What does it take to be a champion?
In the NFL of 2013, not as much as one would think.
With either Colin Kaepernick or Joe Flacco guaranteed to hoist the Lombardi Trophy, it begs the question—does having the 15th-ranked passing offense (Baltimore) facing off against the 23rd-ranked passing offense (San Francisco) diminish the value and excitement of the Super Bowl?
Flacco's 8-0 touchdown/interception ratio in this year's postseason exceeds the efficiency ever produced by the likes of Tom Brady, John Elway or Terry Bradshaw during "the only time of year that matters."
Common sense would likely kick in—no way we'd consider Flacco to be in their class.
Reinforcing the obvious: that the entirety of the regular season supersedes the short four-game postseason. Only, we tend to pick and choose who we'd like to ascend. If Tom Brady or Aaron Rodgers played the way Flacco is right now in the postseason, the "experts" would scream substantiation.
What (insert sarcasm) regular-season exploits could possibly top that?
Flacco has won more road playoff games than any quarterback in NFL history and his Super Bowl opponent sports an undefeated playoff record (2-0).
Did you know: It took Peyton Manning over half a decade to win as many playoff games as Colin Kaepernick already has under his belt.
Either Flacco or Kaepernick is set to reach the top of the mountain.
For the masses who have been raised to look upon the Super Bowl as the ultimate pinnacle of professional sports, many have come to look the value of "rings" as the ultimate criteria for evaluating quarterbacks.
Because the quarterback position is the most important position in football, most assume that the quarterbacks who win the most championships are the ones who are at the top of the food chain.
That just doesn't always happen to be the case:
- Joe Namath
- Jim Plunkett (twice)
- Jim McMahon
- Phil Simms
- Doug Williams
- Jeff Hostetler
- Mark Rypien
- Trent Dilfer
- Brad Johnson
Oftentimes the best quarterback in football fails to win a championship.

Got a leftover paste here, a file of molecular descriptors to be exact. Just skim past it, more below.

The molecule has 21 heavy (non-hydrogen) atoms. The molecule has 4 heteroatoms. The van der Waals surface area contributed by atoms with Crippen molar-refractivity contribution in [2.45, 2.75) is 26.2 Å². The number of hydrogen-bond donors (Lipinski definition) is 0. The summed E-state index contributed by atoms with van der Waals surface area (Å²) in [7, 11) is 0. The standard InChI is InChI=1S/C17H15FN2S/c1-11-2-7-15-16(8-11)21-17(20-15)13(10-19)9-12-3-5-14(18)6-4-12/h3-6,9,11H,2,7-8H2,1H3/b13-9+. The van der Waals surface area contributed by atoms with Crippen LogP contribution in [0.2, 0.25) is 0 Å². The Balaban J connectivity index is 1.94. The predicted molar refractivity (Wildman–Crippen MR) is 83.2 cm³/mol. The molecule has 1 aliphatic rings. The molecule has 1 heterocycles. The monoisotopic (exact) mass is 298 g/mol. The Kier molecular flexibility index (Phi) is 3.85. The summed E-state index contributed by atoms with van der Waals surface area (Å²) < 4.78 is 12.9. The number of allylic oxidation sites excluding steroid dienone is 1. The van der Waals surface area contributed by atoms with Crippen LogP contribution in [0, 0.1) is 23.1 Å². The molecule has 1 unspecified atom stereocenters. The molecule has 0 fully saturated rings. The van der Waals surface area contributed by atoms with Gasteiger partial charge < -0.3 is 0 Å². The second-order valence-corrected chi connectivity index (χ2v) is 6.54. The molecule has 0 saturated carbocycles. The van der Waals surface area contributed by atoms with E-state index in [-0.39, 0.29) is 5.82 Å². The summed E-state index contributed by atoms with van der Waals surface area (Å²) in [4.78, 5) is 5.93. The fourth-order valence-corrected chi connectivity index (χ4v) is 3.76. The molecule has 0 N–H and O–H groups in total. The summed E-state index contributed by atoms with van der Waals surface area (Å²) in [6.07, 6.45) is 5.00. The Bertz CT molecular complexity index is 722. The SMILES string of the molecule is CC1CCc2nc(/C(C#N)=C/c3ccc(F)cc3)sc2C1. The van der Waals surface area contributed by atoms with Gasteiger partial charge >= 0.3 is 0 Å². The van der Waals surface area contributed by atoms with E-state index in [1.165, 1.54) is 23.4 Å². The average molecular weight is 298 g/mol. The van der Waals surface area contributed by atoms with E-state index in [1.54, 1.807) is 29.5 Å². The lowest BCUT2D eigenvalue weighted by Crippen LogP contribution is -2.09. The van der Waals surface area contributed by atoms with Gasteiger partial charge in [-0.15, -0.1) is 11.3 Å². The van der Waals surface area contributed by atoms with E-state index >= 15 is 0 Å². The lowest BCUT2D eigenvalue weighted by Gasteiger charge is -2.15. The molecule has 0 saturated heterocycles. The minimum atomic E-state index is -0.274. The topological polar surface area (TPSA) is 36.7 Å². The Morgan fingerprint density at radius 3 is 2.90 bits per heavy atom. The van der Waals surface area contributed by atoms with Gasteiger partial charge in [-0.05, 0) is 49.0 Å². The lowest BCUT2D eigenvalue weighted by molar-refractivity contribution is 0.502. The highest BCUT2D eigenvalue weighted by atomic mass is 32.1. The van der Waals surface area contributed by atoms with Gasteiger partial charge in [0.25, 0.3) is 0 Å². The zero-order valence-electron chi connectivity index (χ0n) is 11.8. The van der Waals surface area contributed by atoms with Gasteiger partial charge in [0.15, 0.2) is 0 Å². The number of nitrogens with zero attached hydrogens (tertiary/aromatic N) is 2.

Did you know: Out of the 29 quarterbacks named league MVP since the merger, only six have won the Super Bowl during their MVP seasons.
It's a matter of practicality really: rarely does the best player in football end up simultaneously playing for the best team in football.
To further complicate matters, oftentimes the best teams in football are not the ones who end up winning championships.
Even since the dawn of the 2000's, the league has been replete with inferior championship teams:
- 2001 New England Patriots
- 2005 Pittsburgh Steelers
- 2006 Indianapolis Colts
- 2007 New York Giants
- 2010 Green Bay Packers
- 2011 New York Giants
Good teams naturally, but not quite the best teams in professional football.
The advent of the "single elimination" rewards 3-4 game "hot streaks" over a sustained level of dominance over the course of an entire season.
That's why 9-7 teams like the 2008 Arizona Cardinals can come minutes away from being crowned Super Bowl champions.
It's exciting to see how unpredictable the playoffs can be—that doesn't make the actual outcomes reflective of who is better than who.
Simply put, the "any given Sunday" moniker is true—even Buster Douglas could knock out Mike Tyson.
When was the last time the Super Bowl featured two quarterbacks who wouldn't even crack the Top 10 the league has to offer?
It's easy to focus upon the "Harbaugh Bowl."
Perhaps the significance of inferior quarterback play can be covered up by sub-plots.
Super Bowl XLVII is a testament to the playoffs' flawed structure.
Because we are not being treated to the best two teams in football.
We're certainly not being treated to the top two quarterbacks in football.
We're getting a "Sub-Plot Bowl"—full of theatricality and promotion.
Truthfully, Tom Brady, Peyton Manning and Aaron Rodgers needed to be eliminated from playoff contention. The masses needed a serious wake up call.
A champion will be named in New Orleans, Louisiana—it's just that the team and quarterback representative involved will fall a little short of "Super."
It might not be a popular opinion, but "it is what it is."
Ryan Michael is a Senior Writer for Bleacher Report. Any questions, comments or professional inquiries can be directed to his email at: firstname.lastname@example.org.
Follow him on Twitter at: https://twitter.com/#!/theryanmichael